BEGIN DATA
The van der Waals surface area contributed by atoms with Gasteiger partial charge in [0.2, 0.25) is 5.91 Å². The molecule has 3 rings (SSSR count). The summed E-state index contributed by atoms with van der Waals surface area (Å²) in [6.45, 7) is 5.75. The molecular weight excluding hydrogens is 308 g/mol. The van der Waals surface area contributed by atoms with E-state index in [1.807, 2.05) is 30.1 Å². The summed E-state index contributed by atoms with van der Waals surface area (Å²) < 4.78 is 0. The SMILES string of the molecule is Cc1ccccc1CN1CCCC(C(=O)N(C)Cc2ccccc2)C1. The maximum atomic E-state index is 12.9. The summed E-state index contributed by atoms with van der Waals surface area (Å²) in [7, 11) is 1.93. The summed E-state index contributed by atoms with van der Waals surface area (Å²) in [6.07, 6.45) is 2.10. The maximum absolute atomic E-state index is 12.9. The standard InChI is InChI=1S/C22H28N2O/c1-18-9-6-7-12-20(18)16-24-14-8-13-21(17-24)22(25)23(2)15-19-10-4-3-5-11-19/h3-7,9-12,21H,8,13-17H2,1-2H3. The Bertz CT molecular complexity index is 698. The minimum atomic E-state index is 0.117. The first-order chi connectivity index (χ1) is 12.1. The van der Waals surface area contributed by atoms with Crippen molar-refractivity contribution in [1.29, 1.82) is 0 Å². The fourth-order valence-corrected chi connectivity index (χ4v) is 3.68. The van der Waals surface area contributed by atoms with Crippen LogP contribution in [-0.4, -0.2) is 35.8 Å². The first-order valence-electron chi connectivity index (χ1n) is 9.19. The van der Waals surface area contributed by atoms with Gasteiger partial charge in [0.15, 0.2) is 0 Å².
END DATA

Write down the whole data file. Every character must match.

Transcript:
The van der Waals surface area contributed by atoms with Gasteiger partial charge in [0.2, 0.25) is 5.91 Å². The molecule has 3 rings (SSSR count). The summed E-state index contributed by atoms with van der Waals surface area (Å²) in [6.45, 7) is 5.75. The molecular weight excluding hydrogens is 308 g/mol. The van der Waals surface area contributed by atoms with E-state index in [1.807, 2.05) is 30.1 Å². The summed E-state index contributed by atoms with van der Waals surface area (Å²) < 4.78 is 0. The SMILES string of the molecule is Cc1ccccc1CN1CCCC(C(=O)N(C)Cc2ccccc2)C1. The maximum atomic E-state index is 12.9. The summed E-state index contributed by atoms with van der Waals surface area (Å²) in [7, 11) is 1.93. The summed E-state index contributed by atoms with van der Waals surface area (Å²) in [6.07, 6.45) is 2.10. The maximum absolute atomic E-state index is 12.9. The standard InChI is InChI=1S/C22H28N2O/c1-18-9-6-7-12-20(18)16-24-14-8-13-21(17-24)22(25)23(2)15-19-10-4-3-5-11-19/h3-7,9-12,21H,8,13-17H2,1-2H3. The Bertz CT molecular complexity index is 698. The minimum atomic E-state index is 0.117. The first-order chi connectivity index (χ1) is 12.1. The van der Waals surface area contributed by atoms with Crippen molar-refractivity contribution in [1.29, 1.82) is 0 Å². The fourth-order valence-corrected chi connectivity index (χ4v) is 3.68. The van der Waals surface area contributed by atoms with Crippen LogP contribution in [-0.4, -0.2) is 35.8 Å². The first-order valence-electron chi connectivity index (χ1n) is 9.19. The van der Waals surface area contributed by atoms with Gasteiger partial charge in [0.15, 0.2) is 0 Å².